Cranking basics for late summer and fall

Elite pro Brian Snowden offers tips for summer and early fall crankbait tactics

Brian Snowden
"I know anglers who have won a lot of money fishing crankbaits in less than 5 feet of water this time of year," says Elite Series pro Brian Snowden. "I really believe in the technique."

As the days become shorter and the water temperatures begin to cool in most parts of the country, many bass anglers reach for a crankbait to catch some late season action. Elite Series pro Brian Snowden has some tips when it comes to late summer and early fall crankbait tactics that are applicable from coast to coast.

"Successful crankbait fishing depends largely on water temperature and clarity and in understanding the dynamics associated with each," says Snowden. During the peak of the summer heat, Snowden vacates deep ledges and river channels and begins to target isolated flats where bass are chasing large schools of baitfish. Often located at the mouth of a river, Snowden will follow the flat until it begins to bottleneck. "The hotter it gets, the further back into a river I like to go — but only until the river really narrows down," he explains. "This time of the year, a shallow running crankbait in these areas will outproduce a spinnerbait."

Snowden says that in mid to late summer, the bass are aggressive and willing to chase down a meal in the shallows. Targeting flats in 1 to 5 feet of water, Snowden will begin fancasting a shallow diving crankbait like a Cotton Cordell Big "O," searching for schools of baitfish. The Big "O" not only moves a great amount of water but also provides a large profile for the bass to key on.

"I know anglers who have won a lot of money fishing crankbaits in less than 5 feet of water this time of year," he says. "I really believe in the technique."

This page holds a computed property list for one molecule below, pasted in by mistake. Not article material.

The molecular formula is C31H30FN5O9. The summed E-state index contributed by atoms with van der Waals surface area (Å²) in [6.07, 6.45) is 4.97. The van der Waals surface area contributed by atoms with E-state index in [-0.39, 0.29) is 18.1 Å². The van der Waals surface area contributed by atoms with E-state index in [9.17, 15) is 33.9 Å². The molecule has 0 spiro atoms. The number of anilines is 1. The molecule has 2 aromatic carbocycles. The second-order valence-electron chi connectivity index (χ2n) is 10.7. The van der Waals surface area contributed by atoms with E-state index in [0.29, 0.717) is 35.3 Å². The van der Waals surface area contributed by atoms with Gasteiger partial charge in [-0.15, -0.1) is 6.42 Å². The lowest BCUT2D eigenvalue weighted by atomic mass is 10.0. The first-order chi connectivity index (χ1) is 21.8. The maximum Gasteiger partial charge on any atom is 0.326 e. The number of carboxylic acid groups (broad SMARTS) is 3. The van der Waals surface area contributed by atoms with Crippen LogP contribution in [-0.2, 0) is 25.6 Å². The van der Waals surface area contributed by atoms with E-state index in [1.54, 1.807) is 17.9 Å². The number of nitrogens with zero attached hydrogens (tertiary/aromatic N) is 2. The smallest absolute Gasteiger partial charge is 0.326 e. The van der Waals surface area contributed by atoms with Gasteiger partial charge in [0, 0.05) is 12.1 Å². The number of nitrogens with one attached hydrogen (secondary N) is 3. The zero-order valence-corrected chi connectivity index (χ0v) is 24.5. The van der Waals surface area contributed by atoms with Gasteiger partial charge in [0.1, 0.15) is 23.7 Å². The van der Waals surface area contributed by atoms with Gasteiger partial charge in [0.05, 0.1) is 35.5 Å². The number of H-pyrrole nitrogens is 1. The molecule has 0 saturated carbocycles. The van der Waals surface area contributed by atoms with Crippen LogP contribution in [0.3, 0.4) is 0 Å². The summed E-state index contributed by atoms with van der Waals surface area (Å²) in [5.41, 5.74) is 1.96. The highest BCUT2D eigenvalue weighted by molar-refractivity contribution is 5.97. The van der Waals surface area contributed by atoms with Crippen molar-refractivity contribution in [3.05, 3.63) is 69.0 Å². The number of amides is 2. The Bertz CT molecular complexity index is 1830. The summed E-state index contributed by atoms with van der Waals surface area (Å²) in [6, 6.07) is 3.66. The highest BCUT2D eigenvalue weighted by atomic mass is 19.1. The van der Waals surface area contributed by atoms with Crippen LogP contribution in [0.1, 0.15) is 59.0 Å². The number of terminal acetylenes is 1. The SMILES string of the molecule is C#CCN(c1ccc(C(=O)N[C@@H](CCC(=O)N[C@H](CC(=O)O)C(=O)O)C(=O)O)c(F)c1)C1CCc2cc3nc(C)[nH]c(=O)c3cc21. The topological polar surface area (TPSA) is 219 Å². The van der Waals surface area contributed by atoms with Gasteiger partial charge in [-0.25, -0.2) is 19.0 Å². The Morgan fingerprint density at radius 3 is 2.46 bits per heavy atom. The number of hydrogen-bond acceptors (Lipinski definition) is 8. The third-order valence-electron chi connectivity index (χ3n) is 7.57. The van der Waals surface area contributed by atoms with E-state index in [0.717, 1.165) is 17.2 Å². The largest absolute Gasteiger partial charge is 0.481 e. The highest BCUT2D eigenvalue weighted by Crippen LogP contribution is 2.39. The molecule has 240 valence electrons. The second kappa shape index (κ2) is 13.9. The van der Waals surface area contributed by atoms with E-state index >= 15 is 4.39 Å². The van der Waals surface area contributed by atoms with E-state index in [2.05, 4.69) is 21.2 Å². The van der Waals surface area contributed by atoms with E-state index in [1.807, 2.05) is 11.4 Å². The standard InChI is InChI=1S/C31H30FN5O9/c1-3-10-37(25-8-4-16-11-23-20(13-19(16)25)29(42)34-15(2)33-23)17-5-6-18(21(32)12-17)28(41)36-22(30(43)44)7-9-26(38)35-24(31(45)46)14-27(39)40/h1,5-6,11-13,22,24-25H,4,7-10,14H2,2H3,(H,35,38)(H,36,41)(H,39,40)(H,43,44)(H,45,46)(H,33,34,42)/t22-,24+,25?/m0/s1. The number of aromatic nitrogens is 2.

Snowden's fall crankbait pattern begins once the water reaches the mid to low 70s. Early in the fall, he will still target the same shallow, isolated flats he did in late summer, but, in addition, he will follow them "all the way back to where the creek or river makes its first major swing."

During the early fall bite, bottom composition becomes increasingly important for Snowden. "As the water cools, bass start looking for subtle changes in bottom contour," he explains. "It seems that shad this time of the year are moving away from the shallower clay flats onto gravel bottom flats farther up the creek and the bass are following them out."

When targeting these bass, Snowden fishes a 1/2-ounce Cordell Spot or a Bomber 6A crankbait. The Missouri pro also focuses on making casts around schools or balls of baitfish.

Later in the fall, as the water temperatures continue to drop, Snowden targets the 4- to 8-foot range but pays close attention to the location of the baitfish. "You're going to be looking for balls of shad. The key thing to remember is to fish where the bait is. If some forage isn't present, you need to go in search of it," he stresses.

When bass are holding in that 4- to 8-foot range, Snowden prefers a silver or gold Cordell Spot depending on water clarity — silver when it's sunny or the water is clear, and gold in stained water or under cloudy conditions.

By following Snowden's late summer and fall patterns, you can cash in on some late season bass with a shallow crankbait.

Originally published August 2008

advertisement

advertisement